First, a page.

Laura Tomlinson on Brexit problems and whether Tokyo should go ahead
With Brexit now a reality, travelling horses to compete in Europe has become an expensive, severe pain, with ridiculous hoops to be jumped through. British Equestrian has estimated that travel costs have increased by 220 to 320% depending on whether you use the Eurotunnel or the ferry.
The journey time to Europe is also hard to plan at the moment as it depends how quickly one gets through the multiple checks. One has to plan far ahead as horses’ bloods need checking in advance and the paperwork needed seems to require a diploma in itself. There have also been issues with taking feed and bedding abroad if the relevant paperwork was not provided.
I cannot see how riders from other European countries will be enticed to make the hop over the Channel to the UK nowadays; it was hard enough to lure them over to compete here before Brexit. There are so many wonderful competitions in Europe that the extra time, cost and effort required just wouldn’t be worth it for them.
With the March CDI3* at Keysoe sadly cancelled, I have little choice but to go over to Europe if I want to stand a chance of impressing the selectors in time for team selection this year. We have now received some provisional dates for exiting the various stages of lockdown in the UK, but as we learnt last year, we never know when the next lockdown is around the corner, so it seems we must make hay while the sun is shining. It is, however, quite an undertaking, and I must admit I still have no idea what Brexit is meant to have brought us – but don’t worry, I won’t reopen that debate!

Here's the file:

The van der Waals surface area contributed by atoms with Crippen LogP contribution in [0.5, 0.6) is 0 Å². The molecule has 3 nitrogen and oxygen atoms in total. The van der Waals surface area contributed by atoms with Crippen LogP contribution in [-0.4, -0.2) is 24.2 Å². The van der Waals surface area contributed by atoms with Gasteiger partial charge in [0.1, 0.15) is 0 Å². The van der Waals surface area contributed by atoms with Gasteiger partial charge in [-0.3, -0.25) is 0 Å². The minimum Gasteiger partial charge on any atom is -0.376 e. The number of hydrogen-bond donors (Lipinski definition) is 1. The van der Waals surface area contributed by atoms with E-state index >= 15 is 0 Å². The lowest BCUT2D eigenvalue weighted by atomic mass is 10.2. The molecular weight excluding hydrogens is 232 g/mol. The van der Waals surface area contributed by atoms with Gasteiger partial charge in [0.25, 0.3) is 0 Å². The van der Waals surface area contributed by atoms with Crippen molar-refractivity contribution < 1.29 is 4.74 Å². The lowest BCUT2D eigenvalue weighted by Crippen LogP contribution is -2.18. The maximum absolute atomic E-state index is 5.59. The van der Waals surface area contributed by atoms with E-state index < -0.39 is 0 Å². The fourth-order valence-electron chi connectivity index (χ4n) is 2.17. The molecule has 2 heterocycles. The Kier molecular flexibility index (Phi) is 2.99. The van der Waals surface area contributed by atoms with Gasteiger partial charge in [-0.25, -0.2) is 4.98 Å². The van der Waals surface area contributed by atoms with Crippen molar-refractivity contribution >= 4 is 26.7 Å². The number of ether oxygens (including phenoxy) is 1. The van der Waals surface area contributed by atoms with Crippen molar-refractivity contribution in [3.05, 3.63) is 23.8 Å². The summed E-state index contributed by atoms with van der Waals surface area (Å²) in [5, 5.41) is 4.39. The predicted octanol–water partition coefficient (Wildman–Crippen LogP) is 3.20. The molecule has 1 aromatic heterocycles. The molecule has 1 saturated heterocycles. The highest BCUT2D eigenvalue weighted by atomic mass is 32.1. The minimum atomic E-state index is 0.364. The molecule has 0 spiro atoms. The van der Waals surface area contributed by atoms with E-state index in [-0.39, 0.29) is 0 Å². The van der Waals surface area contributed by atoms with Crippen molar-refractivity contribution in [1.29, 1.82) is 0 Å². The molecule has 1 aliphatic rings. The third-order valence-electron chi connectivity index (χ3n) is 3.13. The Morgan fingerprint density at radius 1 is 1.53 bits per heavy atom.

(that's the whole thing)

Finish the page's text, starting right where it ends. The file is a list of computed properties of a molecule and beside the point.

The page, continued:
A no-win situation
While the Brexit dilemma and lockdown is making competing internationally and at home hard right now, it is difficult to imagine how the Olympic Games can be set to go full steam ahead this July.
Of course, for Japan, it is a no-win situation. They have everything ready and have spent a fortune on what was meant to be the most incredible Games, but they also have a city of people in Tokyo, who understandably do not want to be overrun by foreigners in the midst of a global pandemic.
I don’t think vaccinations will or can be made compulsory for the Games, because many countries are unlikely to have covered their vulnerable population by then, and one certainly cannot justify Olympic athletes jumping the queue. Can an Olympic Games really be justified in these times? Conversely, is the Olympics exactly what we need at the moment? Hindsight would be a wonderful thing.
If the Games do go ahead, it will have to be on a much smaller scale, with less entourage and personnel, no live spectators, many masks and a lot of hand sanitiser.
Empty stadiums will be a strange anti-climax for many athletes, although I’m sure anyone competing for their country in Tokyo will be trying to focus on how lucky they are, rather than what’s missing.
The lack of atmosphere would help some and hinder others, but these times are testing everyone’s resilience and adaptability, so why should it be any different for athletes?
On a more positive note, here at home my team and I have decided not to wait and
to put on our own “in-house” competition, with horses across all levels. We will have good prizes and even a “booby prize” for the most entertaining “mishap”! We will plait up and wear our competition gear, and I’m certain that my husband Mark and our three children will provide plenty of “atmosphere”.
Also published in H&H 4 March 2021
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